He overcame his early jitters well this season, finished strong, and led the Premier League in save-to-shot ratio.
But what makes him an intriguing NFL option is his booming leg. It would take a small transition process, but if he could punt a football nearly as efficiently as he can punt a soccer ball, he could find himself in the same league as Shane Lechler.
Again, he's only 21 so his leg is still blossoming, and he still has time to learn.
Justin Gatlin (USA) – Athletics
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Position: Wide Receiver
When Gatlin was sentenced to serve a four-year doping ban from the track, he began to pursue an NFL career.
Despite not having played since 10th grade, Gatlin was invited to numerous camps, including the Texans, Titans and Bucs.
He never caught on, but a lot of that had to do with the fact that he never committed himself to the sport. With the right motivation and coaching staff, he could become a valuable NFL commodity.
Gatlin runs a 4.42, great speed for a man who stands 6'1'', and would be a dangerous vertical threat. He could also return kicks, a position that would take advantage of his prodigious straight-line speed.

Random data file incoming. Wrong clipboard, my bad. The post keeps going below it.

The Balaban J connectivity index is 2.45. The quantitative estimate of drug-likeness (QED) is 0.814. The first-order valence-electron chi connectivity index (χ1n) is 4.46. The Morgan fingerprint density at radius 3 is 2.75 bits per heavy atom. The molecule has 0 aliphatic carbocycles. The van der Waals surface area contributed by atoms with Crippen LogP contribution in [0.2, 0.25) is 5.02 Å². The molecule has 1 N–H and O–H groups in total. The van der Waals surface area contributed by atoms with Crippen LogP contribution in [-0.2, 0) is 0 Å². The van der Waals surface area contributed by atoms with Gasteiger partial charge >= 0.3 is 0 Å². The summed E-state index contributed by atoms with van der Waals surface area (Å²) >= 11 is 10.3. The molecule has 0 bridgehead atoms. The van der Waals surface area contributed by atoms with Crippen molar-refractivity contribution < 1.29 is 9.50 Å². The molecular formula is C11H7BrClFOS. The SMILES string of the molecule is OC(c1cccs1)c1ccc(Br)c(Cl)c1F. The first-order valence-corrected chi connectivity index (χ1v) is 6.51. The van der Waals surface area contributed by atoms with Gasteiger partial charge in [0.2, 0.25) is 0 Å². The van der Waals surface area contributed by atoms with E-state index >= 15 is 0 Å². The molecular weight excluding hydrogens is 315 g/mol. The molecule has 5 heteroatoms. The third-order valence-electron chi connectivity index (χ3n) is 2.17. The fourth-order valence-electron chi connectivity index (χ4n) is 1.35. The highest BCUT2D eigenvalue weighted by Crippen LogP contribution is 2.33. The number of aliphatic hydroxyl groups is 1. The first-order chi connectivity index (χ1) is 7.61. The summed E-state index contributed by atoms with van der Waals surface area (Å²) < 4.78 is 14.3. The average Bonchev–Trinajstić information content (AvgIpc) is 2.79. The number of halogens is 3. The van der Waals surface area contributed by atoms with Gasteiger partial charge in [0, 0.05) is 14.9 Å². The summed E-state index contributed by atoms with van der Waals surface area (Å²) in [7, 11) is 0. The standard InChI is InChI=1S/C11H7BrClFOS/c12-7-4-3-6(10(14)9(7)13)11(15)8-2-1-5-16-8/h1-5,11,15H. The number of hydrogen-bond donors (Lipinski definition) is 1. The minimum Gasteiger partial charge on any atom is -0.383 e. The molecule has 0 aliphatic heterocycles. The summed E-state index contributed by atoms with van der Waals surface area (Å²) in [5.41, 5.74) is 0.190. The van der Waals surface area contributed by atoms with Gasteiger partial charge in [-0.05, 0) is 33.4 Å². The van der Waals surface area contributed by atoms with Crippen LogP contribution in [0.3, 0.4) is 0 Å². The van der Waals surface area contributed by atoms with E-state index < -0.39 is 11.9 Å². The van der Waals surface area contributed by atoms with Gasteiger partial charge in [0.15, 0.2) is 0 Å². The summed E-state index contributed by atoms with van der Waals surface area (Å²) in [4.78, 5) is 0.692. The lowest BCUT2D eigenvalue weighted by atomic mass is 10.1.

LeBron James (USA) – Basketball
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Position: Tight End
Newly-coronated King James has coquettishly poked his nose around the NFL for years now. First there was this commercial, where he pretended to sign with the Cleveland Browns (who, in spite of the city's disdain for LeBron, would still probably welcome him with open arms). And later, during the NBA lockout, he sent this cryptic message to ESPN's John Clayton.
LeBron was a 5-star wide receiver prospect in high school, but he would be even more dominant in a properly-utilized tight end role. Think Rob Gronkowski if he was four inches taller, and infinitely more athletic.
LeBron's massive frame would make him a good blocker (if he learned to stop being such an over-dramatic priss) in addition to one of the most unique receiving threats in NFL history,
If winning titles ever gets to easy for him, as it did for MJ, we hope he retires into football instead of Minor League Baseball.